An emergency inspection at a school has revealed procedures for safeguarding its pupils are not being met.

The Department for Education ordered the inspection of Kings Langley Steiner School following concerns raised about pupils’ safety and the management of the school.

The independent day school in Langley Hill teaches 368 girls and boys aged three to 19 years.

Inspector Jane Cooper from the Schools Inspection Service said in her report that a number of changes at the school have had a negative impact on the management of safeguarding.

She said three teachers who held the key posts of education facilitator, designated safeguarding lead (DSL) and deputy DSL have recently given up their roles, which has highlighted the “ineffectiveness” of the current structure.

Children are at risk due to leaders not being clear enough about the interpretation of safeguarding requirements.

An unannounced inspection of the school took place on March 8.

The school, which is governed by trustees, was praised for presenting an orderly learning environment in which the pupils attend classes and are purposefully engaged in lessons and other activities.

But the school was told it has to improve management so that those with leadership and management responsibilities in the school are able to fulfil them effectively.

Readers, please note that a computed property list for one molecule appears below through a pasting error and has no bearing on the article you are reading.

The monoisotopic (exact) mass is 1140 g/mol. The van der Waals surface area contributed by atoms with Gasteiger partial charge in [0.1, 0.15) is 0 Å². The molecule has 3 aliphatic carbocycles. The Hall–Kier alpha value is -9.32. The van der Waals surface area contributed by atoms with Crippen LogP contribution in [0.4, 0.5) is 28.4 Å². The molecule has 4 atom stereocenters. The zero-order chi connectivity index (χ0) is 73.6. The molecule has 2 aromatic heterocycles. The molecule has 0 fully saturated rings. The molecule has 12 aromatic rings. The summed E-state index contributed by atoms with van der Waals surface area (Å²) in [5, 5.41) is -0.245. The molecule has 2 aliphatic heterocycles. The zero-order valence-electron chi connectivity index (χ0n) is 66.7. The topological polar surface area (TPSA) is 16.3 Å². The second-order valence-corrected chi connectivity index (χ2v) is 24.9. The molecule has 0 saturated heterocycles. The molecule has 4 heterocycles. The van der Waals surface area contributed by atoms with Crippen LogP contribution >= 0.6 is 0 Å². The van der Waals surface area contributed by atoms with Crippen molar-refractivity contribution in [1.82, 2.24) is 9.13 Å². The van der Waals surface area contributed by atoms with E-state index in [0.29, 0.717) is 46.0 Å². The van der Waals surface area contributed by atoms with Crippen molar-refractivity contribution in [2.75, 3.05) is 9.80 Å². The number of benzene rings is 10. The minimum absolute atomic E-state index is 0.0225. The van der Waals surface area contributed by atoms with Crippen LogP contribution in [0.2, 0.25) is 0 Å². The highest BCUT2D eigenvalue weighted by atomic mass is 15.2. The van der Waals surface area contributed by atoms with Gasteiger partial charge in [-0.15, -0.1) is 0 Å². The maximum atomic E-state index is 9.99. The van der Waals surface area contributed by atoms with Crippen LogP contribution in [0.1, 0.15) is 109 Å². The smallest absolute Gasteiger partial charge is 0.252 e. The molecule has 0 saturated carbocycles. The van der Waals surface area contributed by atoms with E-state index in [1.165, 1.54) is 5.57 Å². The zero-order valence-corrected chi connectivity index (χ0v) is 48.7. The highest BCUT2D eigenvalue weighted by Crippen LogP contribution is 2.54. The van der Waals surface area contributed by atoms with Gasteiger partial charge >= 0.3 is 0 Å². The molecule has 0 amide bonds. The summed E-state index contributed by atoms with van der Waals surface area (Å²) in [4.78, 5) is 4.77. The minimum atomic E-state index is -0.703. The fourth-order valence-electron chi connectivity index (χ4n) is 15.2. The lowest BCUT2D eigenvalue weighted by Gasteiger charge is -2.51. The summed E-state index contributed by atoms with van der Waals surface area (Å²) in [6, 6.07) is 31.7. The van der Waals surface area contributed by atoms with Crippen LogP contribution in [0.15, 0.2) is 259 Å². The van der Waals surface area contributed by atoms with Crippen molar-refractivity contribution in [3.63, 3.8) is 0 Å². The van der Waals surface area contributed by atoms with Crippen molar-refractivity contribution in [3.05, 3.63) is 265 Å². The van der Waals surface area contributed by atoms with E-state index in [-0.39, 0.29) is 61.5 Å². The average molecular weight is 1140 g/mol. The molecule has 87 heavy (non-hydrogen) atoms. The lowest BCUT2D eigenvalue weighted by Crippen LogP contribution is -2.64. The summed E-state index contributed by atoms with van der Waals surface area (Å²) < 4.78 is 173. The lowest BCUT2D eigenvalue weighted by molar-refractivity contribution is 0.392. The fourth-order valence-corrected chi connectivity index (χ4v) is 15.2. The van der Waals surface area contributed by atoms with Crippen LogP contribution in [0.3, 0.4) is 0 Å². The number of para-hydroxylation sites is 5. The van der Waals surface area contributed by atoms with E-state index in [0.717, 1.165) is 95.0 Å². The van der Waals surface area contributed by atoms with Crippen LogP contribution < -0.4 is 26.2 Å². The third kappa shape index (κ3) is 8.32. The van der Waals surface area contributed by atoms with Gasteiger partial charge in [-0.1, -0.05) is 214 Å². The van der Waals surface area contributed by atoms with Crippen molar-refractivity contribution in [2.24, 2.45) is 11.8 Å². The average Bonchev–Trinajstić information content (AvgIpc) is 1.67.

The school's spokesman Christopher Triplett said: “We are in the process of implementing a comprehensive management plan to address the issues raised in the report.

“As the inspectors noted in the report, the school has moved swiftly and effectively to ensure that the Designated Safeguarding Lead (DSL) roles are covered by fully qualified members of staff.

“We are confident in our safeguarding policies. As always, ensuring a safe environment for the children is our highest priority, along with providing the quality education that Rudolf Steiner School Kings Langley has offered for over 66 years.”

The report added that current management arrangements are not good enough to make sure individuals are held to account for their performance.

Five months ago the school was visited by the education watchdog following complaints from parents.

During that inspection, inspectors found many of the risk assessments were out of date and that some were no longer applicable.

In December last year, a teacher was suspended from the school following reports of inappropriate behaviour.

The school completed a full investigation and the teacher was reinstated in their position at the school.